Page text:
In addition to streamlining workflow processes, Health First took on the task of centralizing its patient flow management activities and bed placement system in order to develop a more coordinated approach to admissions.

“These tasks used to be done individually at each of the nursing units in each hospital,” said Maples, “but now we have created a single patient logistics location that handles all of the patients coming through the ED, the cath labs, direct admissions, transfers – the central location makes the decisions about where each patient is going to go, which reduces so much stress on the workflow.”

Staff members stay informed and engaged by viewing their achievements in real-time on the floor, which fosters collaboration and a positive team spirit.

“We have dashboards at our facility that are displayed on huge monitors,” said Maples.  “When all the stats are green, everything is going well.  But as they start to creep up to yellow or red, we know that something is going awry.”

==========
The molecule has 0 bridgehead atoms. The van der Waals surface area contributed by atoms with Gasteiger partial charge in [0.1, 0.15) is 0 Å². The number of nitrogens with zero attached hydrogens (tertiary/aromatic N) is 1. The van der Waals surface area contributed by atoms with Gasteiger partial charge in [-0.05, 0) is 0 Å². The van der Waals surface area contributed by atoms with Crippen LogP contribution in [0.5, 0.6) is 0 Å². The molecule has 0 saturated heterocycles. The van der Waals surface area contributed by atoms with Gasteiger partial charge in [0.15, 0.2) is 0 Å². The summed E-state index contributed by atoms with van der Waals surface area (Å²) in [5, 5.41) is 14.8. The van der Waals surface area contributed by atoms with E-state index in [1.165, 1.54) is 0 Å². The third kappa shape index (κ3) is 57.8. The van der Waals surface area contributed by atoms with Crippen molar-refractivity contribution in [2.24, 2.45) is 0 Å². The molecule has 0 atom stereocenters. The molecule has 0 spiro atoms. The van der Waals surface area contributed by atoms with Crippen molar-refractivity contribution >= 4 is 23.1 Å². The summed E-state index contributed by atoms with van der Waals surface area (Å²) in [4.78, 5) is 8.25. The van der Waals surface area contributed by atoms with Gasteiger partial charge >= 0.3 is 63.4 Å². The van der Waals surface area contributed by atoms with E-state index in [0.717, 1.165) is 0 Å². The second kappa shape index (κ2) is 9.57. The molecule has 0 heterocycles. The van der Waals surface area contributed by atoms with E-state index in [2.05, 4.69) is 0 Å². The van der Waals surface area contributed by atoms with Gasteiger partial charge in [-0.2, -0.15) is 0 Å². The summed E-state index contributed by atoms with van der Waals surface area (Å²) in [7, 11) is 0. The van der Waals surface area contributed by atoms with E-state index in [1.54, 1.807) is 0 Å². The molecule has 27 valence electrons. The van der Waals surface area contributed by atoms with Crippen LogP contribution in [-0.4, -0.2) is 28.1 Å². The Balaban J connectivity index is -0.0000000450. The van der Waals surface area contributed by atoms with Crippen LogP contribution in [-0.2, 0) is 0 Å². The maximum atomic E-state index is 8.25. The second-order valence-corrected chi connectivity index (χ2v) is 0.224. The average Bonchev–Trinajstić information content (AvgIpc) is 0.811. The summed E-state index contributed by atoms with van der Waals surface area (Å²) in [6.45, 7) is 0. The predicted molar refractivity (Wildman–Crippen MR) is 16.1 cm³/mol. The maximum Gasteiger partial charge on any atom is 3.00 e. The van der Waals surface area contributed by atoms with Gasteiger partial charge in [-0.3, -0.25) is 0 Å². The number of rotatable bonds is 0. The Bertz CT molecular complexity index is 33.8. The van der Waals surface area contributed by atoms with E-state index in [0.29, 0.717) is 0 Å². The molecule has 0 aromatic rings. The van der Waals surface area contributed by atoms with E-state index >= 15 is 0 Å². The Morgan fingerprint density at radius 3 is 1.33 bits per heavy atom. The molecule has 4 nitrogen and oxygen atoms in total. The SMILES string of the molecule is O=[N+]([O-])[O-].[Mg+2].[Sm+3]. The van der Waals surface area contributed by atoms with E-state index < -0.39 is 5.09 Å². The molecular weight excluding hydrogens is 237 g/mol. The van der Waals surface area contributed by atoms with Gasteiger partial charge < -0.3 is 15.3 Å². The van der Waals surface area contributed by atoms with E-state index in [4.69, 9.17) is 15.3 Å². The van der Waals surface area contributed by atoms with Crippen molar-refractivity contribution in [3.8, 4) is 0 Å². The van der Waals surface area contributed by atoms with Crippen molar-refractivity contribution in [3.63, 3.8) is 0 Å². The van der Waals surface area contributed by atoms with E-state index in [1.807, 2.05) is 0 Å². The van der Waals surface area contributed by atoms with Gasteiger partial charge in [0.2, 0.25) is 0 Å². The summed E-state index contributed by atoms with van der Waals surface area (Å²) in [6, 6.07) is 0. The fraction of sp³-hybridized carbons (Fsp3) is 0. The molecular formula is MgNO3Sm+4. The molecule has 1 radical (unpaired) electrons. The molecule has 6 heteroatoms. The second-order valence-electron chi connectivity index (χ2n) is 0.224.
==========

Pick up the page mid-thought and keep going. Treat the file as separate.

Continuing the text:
Potential problems and issues are recapped each day in a team huddle, where managers use performance reports to identify opportunities for improvement. “It’s really important to disseminate this information to your staff in a way that is informative and motivating,” asserted Maples.  “It helps so much to have real-time information.”

“If I don’t know that around 2:00 in the afternoon, I'm starting to see my request-to-assign times go up, I can't manage that.  So having the data to be able to manage the key points of your patient flow is extremely important.  If you don’t have real-time data to help make quick adjustments on the fly, you won’t be nearly as successful with driving change.”

Between the centralization effort, the revamped workflows, and the greater reliance on automated health IT tools, Health First was able to cut down the admission-to-bed time from two hours to just five minutes.

“In our emergency department, we went from having customer service scores in the 10th or 20th percentile to scores in the 80th and 90th, because patients aren’t waiting hours to be moved anymore,” Maples said.

Staff satisfaction is also on the rise, and the executive board is pleased with the financial impacts of the project, which touches on all the major areas of organizational improvement.

“This was the right thing for our patients, the right thing for our staff, and it’s been positive for our bottom line,” Maples concluded.  “We are moving more patients through our system much more efficiently, which is a big win for everyone involved.”